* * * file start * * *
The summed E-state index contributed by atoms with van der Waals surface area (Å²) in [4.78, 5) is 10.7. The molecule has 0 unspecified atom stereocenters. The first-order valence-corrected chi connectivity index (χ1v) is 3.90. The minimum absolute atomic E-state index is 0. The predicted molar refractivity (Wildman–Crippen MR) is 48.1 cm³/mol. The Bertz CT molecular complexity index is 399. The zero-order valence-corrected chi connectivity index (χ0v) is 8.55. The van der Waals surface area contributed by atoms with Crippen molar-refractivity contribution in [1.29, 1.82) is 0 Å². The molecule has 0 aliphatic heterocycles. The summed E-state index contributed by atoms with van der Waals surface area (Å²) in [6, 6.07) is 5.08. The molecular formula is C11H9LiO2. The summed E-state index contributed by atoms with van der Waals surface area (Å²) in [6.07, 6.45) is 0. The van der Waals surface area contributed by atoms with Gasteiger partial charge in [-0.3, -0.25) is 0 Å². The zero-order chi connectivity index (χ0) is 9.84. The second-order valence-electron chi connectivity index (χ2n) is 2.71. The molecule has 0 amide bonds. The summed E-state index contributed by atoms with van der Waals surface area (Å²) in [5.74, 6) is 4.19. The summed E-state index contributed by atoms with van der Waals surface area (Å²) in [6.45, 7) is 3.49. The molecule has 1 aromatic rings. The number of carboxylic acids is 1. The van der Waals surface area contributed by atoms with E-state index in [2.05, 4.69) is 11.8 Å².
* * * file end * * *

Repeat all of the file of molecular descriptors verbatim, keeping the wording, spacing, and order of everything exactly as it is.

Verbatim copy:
The summed E-state index contributed by atoms with van der Waals surface area (Å²) in [4.78, 5) is 10.7. The molecule has 0 unspecified atom stereocenters. The first-order valence-corrected chi connectivity index (χ1v) is 3.90. The minimum absolute atomic E-state index is 0. The predicted molar refractivity (Wildman–Crippen MR) is 48.1 cm³/mol. The Bertz CT molecular complexity index is 399. The zero-order valence-corrected chi connectivity index (χ0v) is 8.55. The van der Waals surface area contributed by atoms with Crippen molar-refractivity contribution in [1.29, 1.82) is 0 Å². The molecule has 0 aliphatic heterocycles. The summed E-state index contributed by atoms with van der Waals surface area (Å²) in [6, 6.07) is 5.08. The molecular formula is C11H9LiO2. The summed E-state index contributed by atoms with van der Waals surface area (Å²) in [6.07, 6.45) is 0. The van der Waals surface area contributed by atoms with Gasteiger partial charge in [-0.3, -0.25) is 0 Å². The zero-order chi connectivity index (χ0) is 9.84. The second-order valence-electron chi connectivity index (χ2n) is 2.71. The molecule has 0 amide bonds. The summed E-state index contributed by atoms with van der Waals surface area (Å²) in [5.74, 6) is 4.19. The summed E-state index contributed by atoms with van der Waals surface area (Å²) in [6.45, 7) is 3.49. The molecule has 1 aromatic rings. The number of carboxylic acids is 1. The van der Waals surface area contributed by atoms with E-state index in [2.05, 4.69) is 11.8 Å².